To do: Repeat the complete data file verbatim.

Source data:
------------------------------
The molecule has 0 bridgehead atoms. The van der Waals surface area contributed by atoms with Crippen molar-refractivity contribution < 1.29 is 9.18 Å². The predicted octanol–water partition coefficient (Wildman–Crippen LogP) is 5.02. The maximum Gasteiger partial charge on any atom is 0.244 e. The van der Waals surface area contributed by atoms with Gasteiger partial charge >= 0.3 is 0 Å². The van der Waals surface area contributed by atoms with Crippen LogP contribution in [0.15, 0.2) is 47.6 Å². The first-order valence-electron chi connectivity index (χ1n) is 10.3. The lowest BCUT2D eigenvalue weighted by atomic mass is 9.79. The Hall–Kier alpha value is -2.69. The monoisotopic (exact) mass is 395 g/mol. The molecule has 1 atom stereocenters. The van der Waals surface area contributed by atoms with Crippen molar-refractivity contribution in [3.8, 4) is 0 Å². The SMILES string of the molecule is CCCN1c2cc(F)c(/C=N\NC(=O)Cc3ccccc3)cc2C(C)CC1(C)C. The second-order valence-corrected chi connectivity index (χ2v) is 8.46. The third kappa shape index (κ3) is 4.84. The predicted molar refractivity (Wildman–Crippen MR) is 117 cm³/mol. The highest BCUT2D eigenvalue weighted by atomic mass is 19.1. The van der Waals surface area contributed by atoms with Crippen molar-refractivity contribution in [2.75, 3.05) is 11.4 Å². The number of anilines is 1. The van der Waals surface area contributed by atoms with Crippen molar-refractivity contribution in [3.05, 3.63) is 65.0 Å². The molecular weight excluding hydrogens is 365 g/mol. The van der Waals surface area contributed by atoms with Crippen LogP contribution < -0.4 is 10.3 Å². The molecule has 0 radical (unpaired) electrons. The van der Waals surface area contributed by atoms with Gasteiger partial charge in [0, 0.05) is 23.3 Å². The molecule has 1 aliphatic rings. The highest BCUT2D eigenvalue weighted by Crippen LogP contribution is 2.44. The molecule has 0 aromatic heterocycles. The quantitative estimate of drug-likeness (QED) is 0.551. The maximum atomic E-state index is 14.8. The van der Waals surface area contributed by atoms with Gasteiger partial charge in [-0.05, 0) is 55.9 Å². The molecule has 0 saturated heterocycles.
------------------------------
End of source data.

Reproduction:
The molecule has 0 bridgehead atoms. The van der Waals surface area contributed by atoms with Crippen molar-refractivity contribution < 1.29 is 9.18 Å². The predicted octanol–water partition coefficient (Wildman–Crippen LogP) is 5.02. The maximum Gasteiger partial charge on any atom is 0.244 e. The van der Waals surface area contributed by atoms with Gasteiger partial charge >= 0.3 is 0 Å². The van der Waals surface area contributed by atoms with Crippen LogP contribution in [0.15, 0.2) is 47.6 Å². The first-order valence-electron chi connectivity index (χ1n) is 10.3. The lowest BCUT2D eigenvalue weighted by atomic mass is 9.79. The Hall–Kier alpha value is -2.69. The monoisotopic (exact) mass is 395 g/mol. The molecule has 1 atom stereocenters. The van der Waals surface area contributed by atoms with Crippen molar-refractivity contribution in [3.8, 4) is 0 Å². The SMILES string of the molecule is CCCN1c2cc(F)c(/C=N\NC(=O)Cc3ccccc3)cc2C(C)CC1(C)C. The second-order valence-corrected chi connectivity index (χ2v) is 8.46. The third kappa shape index (κ3) is 4.84. The predicted molar refractivity (Wildman–Crippen MR) is 117 cm³/mol. The highest BCUT2D eigenvalue weighted by atomic mass is 19.1. The van der Waals surface area contributed by atoms with Crippen molar-refractivity contribution in [2.75, 3.05) is 11.4 Å². The number of anilines is 1. The van der Waals surface area contributed by atoms with Crippen molar-refractivity contribution in [3.05, 3.63) is 65.0 Å². The molecular weight excluding hydrogens is 365 g/mol. The van der Waals surface area contributed by atoms with Crippen LogP contribution < -0.4 is 10.3 Å². The molecule has 0 radical (unpaired) electrons. The van der Waals surface area contributed by atoms with Gasteiger partial charge in [0, 0.05) is 23.3 Å². The molecule has 1 aliphatic rings. The highest BCUT2D eigenvalue weighted by Crippen LogP contribution is 2.44. The molecule has 0 aromatic heterocycles. The quantitative estimate of drug-likeness (QED) is 0.551. The maximum atomic E-state index is 14.8. The van der Waals surface area contributed by atoms with Gasteiger partial charge in [-0.05, 0) is 55.9 Å². The molecule has 0 saturated heterocycles.